Tuesday, January 31, 2012

Like Manna from Heaven, The Secondi

When I left you yesterday, we were enjoying memories of food and fellowship in my life with an unfortunate hint toward a dimly lit road of gluttony moving forward.  It's time to serve...The Secondi...

It isn't unusual, especially in our society of indulgence and instant gratification, to have a pre-disposition toward overeating.  When access is plentiful, it's easy to overdo it.  But when the eating is done, not out of hunger or physical need but rather, out of emotional need, it becomes something of concern.  When I Googled "emotional eating," I was barraged with 64,300,000 hits.  (I guess it's a real "thing" after all!)  For years, because of my love for and history in food, I told myself that that's just who I am and I "felt okay" to become the little round, Italian food-maven with a big smile and a big personality plus a penchant for serving all of her friends and family delicious, comforting foods.  And certainly there is nothing wrong with adoring food and appreciating everything about it...if you are that person, I'm not criticizing!  But for myself, let's face it, folks...

Cool Ranch flavored Doritoes are not a delicasy...
Reese's Peanut Butter cups do not qualify as haute cuisine...
The last piece of cold pizza in the fridge is not a bite that will forever enhance my life.
Salty, sweet, salty, sweet, salty, sweet...if you or someone you know can identify with these six words and their pattern, keep reading!

No, I've known for years that my eating of "less elevated" foods was simply a bandaid for something that was missing in my life.  The reasons changed over time:  sometimes it was to mourn a loss; sometimes to avoid a fear of failing; sometimes to fill my boredom; sometimes to passive-aggresively hurt someone else; but always to distance myself from pain and fear.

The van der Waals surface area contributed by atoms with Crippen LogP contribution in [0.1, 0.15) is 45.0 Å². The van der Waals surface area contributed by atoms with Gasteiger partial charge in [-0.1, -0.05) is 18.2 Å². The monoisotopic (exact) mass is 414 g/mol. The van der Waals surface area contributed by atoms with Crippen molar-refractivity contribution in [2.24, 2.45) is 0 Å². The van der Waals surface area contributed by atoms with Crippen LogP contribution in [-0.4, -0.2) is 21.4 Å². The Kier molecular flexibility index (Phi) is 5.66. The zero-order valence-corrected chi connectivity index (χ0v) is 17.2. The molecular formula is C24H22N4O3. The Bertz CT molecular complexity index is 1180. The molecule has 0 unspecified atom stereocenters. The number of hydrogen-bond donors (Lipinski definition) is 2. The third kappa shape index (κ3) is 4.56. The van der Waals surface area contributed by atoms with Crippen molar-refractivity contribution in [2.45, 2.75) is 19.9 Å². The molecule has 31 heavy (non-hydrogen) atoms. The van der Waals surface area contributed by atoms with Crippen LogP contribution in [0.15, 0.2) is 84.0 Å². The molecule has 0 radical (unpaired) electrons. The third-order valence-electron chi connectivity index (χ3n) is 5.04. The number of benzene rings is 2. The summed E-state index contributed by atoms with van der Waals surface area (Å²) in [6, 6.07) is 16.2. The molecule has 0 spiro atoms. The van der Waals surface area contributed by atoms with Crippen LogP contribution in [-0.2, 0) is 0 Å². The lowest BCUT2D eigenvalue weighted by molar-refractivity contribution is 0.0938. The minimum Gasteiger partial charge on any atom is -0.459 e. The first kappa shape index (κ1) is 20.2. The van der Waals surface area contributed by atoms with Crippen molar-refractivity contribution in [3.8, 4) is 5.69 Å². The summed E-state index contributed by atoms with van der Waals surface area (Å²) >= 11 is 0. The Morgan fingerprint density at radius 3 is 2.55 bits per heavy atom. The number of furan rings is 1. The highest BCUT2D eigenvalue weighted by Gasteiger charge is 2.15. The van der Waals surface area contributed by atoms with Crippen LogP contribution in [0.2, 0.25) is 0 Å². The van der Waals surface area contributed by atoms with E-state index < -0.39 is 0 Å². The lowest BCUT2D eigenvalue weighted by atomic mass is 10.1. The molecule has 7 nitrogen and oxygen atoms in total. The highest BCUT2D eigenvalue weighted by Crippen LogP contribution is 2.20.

Over the years, I have tried many different strategies to overcome this struggle.  I stopped eating anything that gave me pleasure - total restriction.  I tried exercising incessantly.  I tried just letting it go and do its thing.  This would work for awhile then I would cave and the cycle would start again, often worse than before.

I even tried "giving it up to God" - or at least I thought I did.  I would start on Monday and say, "God please take this from me so I can feel under control.  Please take away my hunger."  That level of effort should do it, right?  I should immediately be healed of my obsession, shouldn't I?  But as I traversed the week ahead, relying on the one prayer in the one moment, I would be shocked to find that God was not raining vegetables and a healthy eating plan down on me like manna from Heaven.  Nor was He taking away my hunger.  Nor was He motivating me to go on a run.  Where the heck was He???

Then last week, all of a sudden, it was as if the blinders had been lifted from my eyes for the first time.  I read "Strive to trust Me in more and more areas of your life.  Anything that tends to make you anxious is a growth opportunity.  Instead of running away from these challenges, embrace them, eager to gain all the blessings I have hidden in all the difficulties."  There I knew I had my answer.

For a week now, I have not hidden, I have not balked, I have not questioned.  Whenever I became anxious or sad or bored or lonely, rather than dash to the kitchen cupboard, I would say a simple prayer, "Thank you, God, for filling the emotional need in me that is making me hungry.  Fill that need with your spirit.  Thank you for showing me the way."  I would truly trust in that prayer.  Each time, my hunger disappeared.

So as I begin week two of this prayerful outlook, I praise God for showing me the way.  For using food, not to numb or depend or avoid or succumb, but as it was meant in all our lives...to strengthen, to sustain, to beautify, to share.  To be the miracle it was created to be.

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